National News

Budget Bomb-Throwing Resumes With Party Line Vote

General Motors CEO Mary Barra testifies on Capitol Hill in Washington, last Wednesday.

GM To Take $1.3 Billion Charge Linked To Recall

General Motors said on Thursday it will take a charge of $1.3 billion in the first quarter to cover its recall of more than 2 million vehicles, primarily for ignition switch problems.

The announcement comes on the same day that the Detroit automaker said it would need to make additional fixes to the ignition switch mechanism on some of the 2.2 million cars it has already recalled. GM also said it was suspending two engineers with pay in a disciplinary move related to the problem.

Alphansine Uwimana writes an order at Inzozi Nziza, or Sweet Dreams, Rwanda's first and only ice cream shop. There are logistical challenges, like power cuts, as well as cultural ones in a country where ice cream is not traditionally popular and women don't often run businesses.

How Rwanda's Only Ice Cream Shop Challenges Cultural Taboos

Rwanda has a warm climate, and the people love milk. You'd think ice cream would be an easy sell.

But mention ice cream to Chantal Kabatesi, and she rubs her jaw like she's at the dentist with a toothache. When she first tasted ice cream at the age of 35 "it was like eating hailstones," the kind that fall on her childhood village once or twice a year.

"I thought, 'Oh no, what are we serving to our customers? Is it dangerous?' " she said.

Street vendors sell chickens at a market in Phnom Penh, Cambodia, in early 2013. Last year Cambodia reported more cases of H5N1 bird flu than any other country.

Scientists Publish Recipe For Making Bird Flu More Contagious

The Dutch virologist accused of engineering a dangerous superflu a few years ago is back with more contentious research.

In 2011, Ron Fouchier and his team at Erasmus Medical Center took the H5N1 flu virus and made it more contagious. Now the team has published another study with more details on the exact genetic changes needed to do the trick.

President Obama pauses while speaking at the LBJ Presidential Library, on Thursday in Austin, Texas.

Obama: 'The Story Of America Is The Story Of Progress'

Things have changed.

That was the message delivered during a ceremony commemorating the 50th anniversary of the passage of the Civil Rights Act on Wednesday.

Rep. John Lewis, a prominent figure in the civil rights struggle, said there is probably no greater symbol of that change than the fact that he was introducing Barack Obama, the country's first black president.

Obama took the stage at the Lyndon Johnson Presidential Library in Austin, Texas, to great applause. Then, he went on to deliver a nuanced study of Johnson and the power of the presidency.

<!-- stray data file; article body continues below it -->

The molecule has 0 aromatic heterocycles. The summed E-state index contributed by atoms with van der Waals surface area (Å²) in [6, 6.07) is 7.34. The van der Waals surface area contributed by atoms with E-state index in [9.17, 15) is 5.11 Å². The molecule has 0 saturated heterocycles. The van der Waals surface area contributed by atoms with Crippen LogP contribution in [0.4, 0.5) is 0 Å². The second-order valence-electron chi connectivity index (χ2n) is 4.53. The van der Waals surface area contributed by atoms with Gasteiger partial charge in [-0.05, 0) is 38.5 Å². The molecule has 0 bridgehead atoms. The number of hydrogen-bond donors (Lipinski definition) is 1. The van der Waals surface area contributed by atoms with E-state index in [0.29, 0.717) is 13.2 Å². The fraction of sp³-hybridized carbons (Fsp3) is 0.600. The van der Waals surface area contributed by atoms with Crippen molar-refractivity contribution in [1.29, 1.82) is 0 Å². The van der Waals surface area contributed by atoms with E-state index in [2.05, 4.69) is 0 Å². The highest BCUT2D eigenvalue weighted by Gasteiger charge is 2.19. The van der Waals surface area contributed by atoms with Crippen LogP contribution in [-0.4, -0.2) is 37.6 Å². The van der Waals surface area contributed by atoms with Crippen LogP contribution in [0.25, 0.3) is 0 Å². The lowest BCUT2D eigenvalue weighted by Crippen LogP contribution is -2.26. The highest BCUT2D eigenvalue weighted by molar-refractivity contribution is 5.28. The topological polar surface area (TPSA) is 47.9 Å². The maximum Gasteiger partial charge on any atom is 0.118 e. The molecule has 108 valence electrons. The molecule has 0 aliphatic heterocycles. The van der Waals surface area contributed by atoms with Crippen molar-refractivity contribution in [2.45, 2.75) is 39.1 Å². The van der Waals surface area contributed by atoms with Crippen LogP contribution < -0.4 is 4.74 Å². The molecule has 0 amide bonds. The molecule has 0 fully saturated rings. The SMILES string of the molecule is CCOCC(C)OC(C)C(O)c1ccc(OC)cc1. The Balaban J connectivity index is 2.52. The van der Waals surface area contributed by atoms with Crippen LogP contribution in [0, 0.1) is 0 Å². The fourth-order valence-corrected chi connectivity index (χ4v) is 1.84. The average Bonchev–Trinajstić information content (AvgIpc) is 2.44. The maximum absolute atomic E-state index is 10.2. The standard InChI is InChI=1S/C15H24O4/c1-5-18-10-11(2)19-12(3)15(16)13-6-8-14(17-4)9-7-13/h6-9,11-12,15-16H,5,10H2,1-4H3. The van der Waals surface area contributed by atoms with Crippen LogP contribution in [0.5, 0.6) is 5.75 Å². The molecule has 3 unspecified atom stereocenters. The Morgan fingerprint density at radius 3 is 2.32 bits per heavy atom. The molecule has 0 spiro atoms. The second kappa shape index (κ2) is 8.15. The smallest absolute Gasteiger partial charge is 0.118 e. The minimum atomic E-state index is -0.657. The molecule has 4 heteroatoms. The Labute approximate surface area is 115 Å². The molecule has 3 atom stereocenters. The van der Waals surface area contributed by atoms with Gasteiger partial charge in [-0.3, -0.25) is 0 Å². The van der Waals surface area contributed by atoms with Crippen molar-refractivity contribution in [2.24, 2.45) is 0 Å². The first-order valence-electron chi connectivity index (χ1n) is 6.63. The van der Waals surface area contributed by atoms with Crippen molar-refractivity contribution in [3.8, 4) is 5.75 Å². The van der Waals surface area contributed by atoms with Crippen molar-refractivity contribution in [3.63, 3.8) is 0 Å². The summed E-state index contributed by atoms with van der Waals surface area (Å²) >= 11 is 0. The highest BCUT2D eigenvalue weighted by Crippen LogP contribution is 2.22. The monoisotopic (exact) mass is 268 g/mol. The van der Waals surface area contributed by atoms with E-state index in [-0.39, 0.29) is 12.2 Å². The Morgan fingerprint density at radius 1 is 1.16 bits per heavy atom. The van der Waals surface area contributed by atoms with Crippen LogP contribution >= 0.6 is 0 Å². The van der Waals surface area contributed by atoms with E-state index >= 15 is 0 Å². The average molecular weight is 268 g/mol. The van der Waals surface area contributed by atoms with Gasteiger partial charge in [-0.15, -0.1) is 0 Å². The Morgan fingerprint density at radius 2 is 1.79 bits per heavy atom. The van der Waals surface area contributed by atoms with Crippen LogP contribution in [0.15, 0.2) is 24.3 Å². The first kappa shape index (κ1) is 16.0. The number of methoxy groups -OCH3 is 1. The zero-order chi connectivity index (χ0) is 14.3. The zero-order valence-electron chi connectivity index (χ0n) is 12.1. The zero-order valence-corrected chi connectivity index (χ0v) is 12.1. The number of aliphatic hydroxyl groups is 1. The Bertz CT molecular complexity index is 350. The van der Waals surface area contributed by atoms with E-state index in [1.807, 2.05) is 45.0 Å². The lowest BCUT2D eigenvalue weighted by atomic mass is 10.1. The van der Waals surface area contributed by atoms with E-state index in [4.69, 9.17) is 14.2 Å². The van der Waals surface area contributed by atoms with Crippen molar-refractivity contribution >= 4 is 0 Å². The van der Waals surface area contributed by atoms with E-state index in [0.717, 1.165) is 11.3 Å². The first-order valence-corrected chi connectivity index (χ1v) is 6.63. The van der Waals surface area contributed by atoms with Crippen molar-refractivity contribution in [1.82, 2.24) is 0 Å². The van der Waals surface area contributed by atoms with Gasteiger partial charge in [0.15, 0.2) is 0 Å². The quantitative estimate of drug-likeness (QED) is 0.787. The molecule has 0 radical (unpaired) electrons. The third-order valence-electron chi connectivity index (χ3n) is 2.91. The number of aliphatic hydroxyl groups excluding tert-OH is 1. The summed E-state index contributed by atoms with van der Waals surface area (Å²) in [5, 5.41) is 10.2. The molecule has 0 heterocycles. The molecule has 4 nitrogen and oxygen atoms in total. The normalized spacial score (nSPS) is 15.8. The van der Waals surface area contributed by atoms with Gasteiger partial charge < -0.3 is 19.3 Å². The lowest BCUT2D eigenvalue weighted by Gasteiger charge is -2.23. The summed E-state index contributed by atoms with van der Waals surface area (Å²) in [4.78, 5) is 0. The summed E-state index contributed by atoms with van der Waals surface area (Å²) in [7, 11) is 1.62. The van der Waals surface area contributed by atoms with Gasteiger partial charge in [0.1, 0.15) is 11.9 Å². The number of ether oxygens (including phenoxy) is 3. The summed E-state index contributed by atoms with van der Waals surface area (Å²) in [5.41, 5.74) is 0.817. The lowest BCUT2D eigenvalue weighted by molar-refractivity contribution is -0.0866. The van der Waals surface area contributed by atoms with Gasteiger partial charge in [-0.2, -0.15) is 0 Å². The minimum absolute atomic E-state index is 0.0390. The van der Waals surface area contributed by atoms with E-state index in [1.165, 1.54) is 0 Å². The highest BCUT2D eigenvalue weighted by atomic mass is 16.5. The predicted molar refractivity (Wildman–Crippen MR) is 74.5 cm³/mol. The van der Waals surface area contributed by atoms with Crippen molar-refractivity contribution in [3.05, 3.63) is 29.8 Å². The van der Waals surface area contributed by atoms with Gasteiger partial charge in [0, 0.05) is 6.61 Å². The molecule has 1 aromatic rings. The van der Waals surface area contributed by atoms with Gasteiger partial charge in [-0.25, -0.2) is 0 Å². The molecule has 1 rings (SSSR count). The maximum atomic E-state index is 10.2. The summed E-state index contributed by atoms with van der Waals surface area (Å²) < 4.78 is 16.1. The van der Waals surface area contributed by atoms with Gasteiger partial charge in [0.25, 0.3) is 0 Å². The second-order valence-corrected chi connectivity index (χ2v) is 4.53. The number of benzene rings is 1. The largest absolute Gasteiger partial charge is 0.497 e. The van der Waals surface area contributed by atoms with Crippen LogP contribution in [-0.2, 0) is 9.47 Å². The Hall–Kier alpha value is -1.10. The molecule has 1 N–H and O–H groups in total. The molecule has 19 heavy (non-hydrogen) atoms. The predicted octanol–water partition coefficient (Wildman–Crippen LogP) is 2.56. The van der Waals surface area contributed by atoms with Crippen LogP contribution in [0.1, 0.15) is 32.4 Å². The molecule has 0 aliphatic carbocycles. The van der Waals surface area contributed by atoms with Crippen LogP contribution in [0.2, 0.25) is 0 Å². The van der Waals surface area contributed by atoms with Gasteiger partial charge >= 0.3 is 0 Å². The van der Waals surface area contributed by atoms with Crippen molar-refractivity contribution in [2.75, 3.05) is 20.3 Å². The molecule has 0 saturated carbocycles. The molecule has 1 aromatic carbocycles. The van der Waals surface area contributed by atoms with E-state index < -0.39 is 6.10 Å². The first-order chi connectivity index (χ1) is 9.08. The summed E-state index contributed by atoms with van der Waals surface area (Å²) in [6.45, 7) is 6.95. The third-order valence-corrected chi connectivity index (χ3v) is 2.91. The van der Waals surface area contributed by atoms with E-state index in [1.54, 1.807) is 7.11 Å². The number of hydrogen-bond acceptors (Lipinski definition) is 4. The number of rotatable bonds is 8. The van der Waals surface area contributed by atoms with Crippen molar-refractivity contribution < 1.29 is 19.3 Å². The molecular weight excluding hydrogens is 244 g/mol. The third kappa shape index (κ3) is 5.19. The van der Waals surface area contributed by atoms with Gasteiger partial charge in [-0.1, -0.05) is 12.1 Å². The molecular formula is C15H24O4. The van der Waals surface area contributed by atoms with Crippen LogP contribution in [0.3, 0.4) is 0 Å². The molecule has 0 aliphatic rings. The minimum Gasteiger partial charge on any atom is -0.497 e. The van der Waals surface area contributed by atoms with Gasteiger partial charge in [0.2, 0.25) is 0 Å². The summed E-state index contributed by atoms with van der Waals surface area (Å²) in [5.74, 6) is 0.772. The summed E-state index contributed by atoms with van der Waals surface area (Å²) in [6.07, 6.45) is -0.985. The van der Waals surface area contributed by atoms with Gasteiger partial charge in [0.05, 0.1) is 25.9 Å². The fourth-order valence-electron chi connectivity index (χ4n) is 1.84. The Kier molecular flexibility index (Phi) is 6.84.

Kent Stephenson, a research participant at the University of Louisville's Kentucky Spinal Cord Injury Research Center, has his level of muscle activity and force measured by Katelyn Gurley.

Even A Very Weak Signal From The Brain Might Help Paraplegics

A report that four young men who are paralyzed below the waist were able to move toes, ankles or knees when their lower spine was electrically stimulated was hailed as a breakthrough.

But it's hard not to be skeptical about anything labeled a medical breakthrough these days, and that's especially true when it comes to spinal cord regeneration, which has seen more than its share of hype. For the quarter of a million people with spinal cord injuries, dashed hopes can be devastating.

How Bad Is Brazil's Crime? Watch This Mugging On Live TV

Brazil's Globo TV set out to do a simple story about how bad street crime is in Rio de Janeiro, and it quickly got an answer.

As you can see in the video at the top, the reporter is conducting a live interview and asks the woman, who is not named, if she is scared of all the crime in the center of Rio. She starts to answer when suddenly a young man sneaks up from behind and rips the gold necklace from her neck.

The Shanghai government has banned the use of taxi-booking apps such as Kuaidi Dache during rush hour. Here, a Shanghai resident displays the app on his smartphone in Shanghai, on Jan. 23.

What A Ban On Taxi Apps In Shanghai Says About China's Economy

The Chinese mega-city of Shanghai has been cracking down on popular taxi-booking apps, banning their use during rush hour. The government says apps discriminate against older people and those who don't have smartphones.

But economists and some customers see the crackdown as a small, textbook case of something much bigger: the battle between the government and market forces in the world's second-largest economy.

Riot police launch tear gas toward activists in downtown Albuquerque, N.M., last month following a 10-hour protest around the city, in response to a deadly police shooting.

Justice: Albuquerque Police Show 'Pattern Of Excessive Force'

The Justice Department says it has found "patterns of excessive force" in the Albuquerque Police Department.

Justice said it found "reasonable cause to believe that APD engages in a pattern or practice of excessive force in violation of the Fourth Amendment of the U.S. Constitution."

Arun Venugopal hand-ate in public for the first time in March.

Is Everything More Delicious When You Eat With Your Hands?

My wife Meera and I often have non-Indian guests over for dinner – typically a sumptuous Indian meal that she makes.

Everyone digs into their rice and daal, hariyali chicken and prawn curry with silverware. Then my daughter clears her throat and quietly asks if she can please just eat with her hands.

And why wouldn't she? She's now 12 and has mostly grown up in Queens, the most diverse patch of land in the known universe. She's as comfortable taking a ham sandwich to school as steamed idlis with coconut chutney.

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